Evidence Indicates Michael Hastings Was Assassinated
By Paul Joseph Watson | Infowars Rolling Stone journalist made enemies in FBI, CIA
The revelation that Rolling Stone journalist Michael Hastings was working on a story about the CIA before his death and had contacted a Wikileaks lawyer about being under investigation by the FBI hours before his car exploded into flames has bolstered increasingly valid claims that the 33-year-old was assassinated.
Hastings died early Tuesday morning in Hollywood when his car allegedly hit a tree at high speed. The Los Angeles Coroner’s office has not yet been able to officially identify the body as Hastings because it is so badly burned.
Skeptics of the official narrative have highlighted eyewitness accounts which state that Hastings’ Mercedes “exploded”.
Images of the vehicle appear to show more damage to the rear, around the area of the fuel tank, than the front, leading to speculation that a car bomb which ignited the fuel could have been responsible for the incident.
“No matter how you slice this particular pie, a Mercedes is not just going to explode into flames without a little assistance,” writes freelance journalist Jim Stone. “Car fires in new cars happen for three main reasons — running the engine out of oil, or running the engine out of coolant, or after an absolutely huge car mangling accident, having the hot side of the battery short out against the frame before it reaches the fuse panel. And for all 3 of those normal reasons, which account for virtually all car fires in modern cars, the fire would have started in the engine compartment, progressed slowly, and scorched the hell out of the paint before ever reaching the gas tank. That clean paint is the be all tell all, Michael Hastings was murdered, and the rest is detail.”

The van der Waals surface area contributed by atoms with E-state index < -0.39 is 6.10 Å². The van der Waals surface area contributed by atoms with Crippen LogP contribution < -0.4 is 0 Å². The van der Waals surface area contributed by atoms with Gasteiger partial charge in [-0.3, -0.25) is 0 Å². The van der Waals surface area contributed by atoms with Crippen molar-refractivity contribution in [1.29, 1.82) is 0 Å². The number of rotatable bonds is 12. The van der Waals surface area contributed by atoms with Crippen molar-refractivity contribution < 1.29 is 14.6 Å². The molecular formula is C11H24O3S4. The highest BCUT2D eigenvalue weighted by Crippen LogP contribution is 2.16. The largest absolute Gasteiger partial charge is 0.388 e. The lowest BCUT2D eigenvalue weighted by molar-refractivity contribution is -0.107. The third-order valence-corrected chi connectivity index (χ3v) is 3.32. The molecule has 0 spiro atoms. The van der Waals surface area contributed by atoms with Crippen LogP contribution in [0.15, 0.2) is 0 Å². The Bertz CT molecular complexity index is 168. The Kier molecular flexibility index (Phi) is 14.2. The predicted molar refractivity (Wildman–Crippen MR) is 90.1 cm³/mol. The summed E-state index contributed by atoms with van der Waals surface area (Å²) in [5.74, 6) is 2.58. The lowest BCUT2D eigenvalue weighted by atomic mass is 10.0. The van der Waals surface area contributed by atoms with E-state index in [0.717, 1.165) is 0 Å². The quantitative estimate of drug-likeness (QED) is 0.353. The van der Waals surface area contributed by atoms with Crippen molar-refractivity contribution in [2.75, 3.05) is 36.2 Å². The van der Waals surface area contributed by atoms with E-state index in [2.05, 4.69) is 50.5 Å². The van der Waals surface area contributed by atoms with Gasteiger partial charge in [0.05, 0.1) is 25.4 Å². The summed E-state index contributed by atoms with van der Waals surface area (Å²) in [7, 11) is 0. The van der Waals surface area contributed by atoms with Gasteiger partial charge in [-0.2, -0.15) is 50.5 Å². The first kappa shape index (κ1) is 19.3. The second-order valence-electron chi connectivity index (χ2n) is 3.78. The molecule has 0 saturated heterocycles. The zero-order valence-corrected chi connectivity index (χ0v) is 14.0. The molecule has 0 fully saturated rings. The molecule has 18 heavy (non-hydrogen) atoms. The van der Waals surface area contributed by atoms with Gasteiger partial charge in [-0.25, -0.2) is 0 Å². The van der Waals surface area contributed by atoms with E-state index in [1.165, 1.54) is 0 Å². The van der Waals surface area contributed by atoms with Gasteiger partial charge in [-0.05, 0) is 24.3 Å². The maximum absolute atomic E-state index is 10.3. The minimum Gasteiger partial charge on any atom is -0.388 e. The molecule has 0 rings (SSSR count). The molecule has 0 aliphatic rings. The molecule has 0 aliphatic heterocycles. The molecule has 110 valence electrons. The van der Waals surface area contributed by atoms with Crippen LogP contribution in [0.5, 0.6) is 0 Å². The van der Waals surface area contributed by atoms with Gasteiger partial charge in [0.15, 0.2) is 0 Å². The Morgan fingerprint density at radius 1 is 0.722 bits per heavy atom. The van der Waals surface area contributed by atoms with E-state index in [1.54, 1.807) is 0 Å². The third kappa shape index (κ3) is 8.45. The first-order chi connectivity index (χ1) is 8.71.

Stone also questions why a white sheet has been draped over the vehicle in the image below.
The questions surrounding the precise nature of the “accident” that killed Hastings are given more weight by the fact that the journalist had made enemies within both the FBI and the CIA.
“Michael Hastings contacted WikiLeaks lawyer Jennifer Robinson just a few hours before he died, saying that the FBI was investigating him,” the official Wikileaks Twitter account announced yesterday.
Hastings “had the Central Intelligence Agency in his sights” and was set to release an article exposing the agency, according to L.A. Weekly.
The Obama administration and the Justice Department have openly claimed the authority to assassinate American citizens anywhere in the world if they are deemed a national security threat. A number of American citizens have already been killed as a result of this policy. Is it really that crazy to suggest that Michael Hastings was merely the latest victim of this doctrine?
The New York Daily News highlights the fact that Hastings had received multiple death threats before his demise.
Following his role in bringing down Gen. Stanley A. McChrystal, Hastings was told by a McChrystal staffer, “We’ll hunt you down and kill you if we don’t like what you write.”
“Whenever I’d been reporting around groups of dudes whose job it was to kill people, one of them would usually mention that they were going to kill me,” said Hastings.
Hastings was renowned for being “only interested in writing stories someone didn’t want him to write — often his subjects,” according to Buzzflash editor Ben Smith, adding, “He knew that there are certain truths that nobody has an interest in speaking, ones that will make you both your subjects and their enemies uncomfortable. They’re stories that don’t get told because nobody in power has much of an interest in telling them.”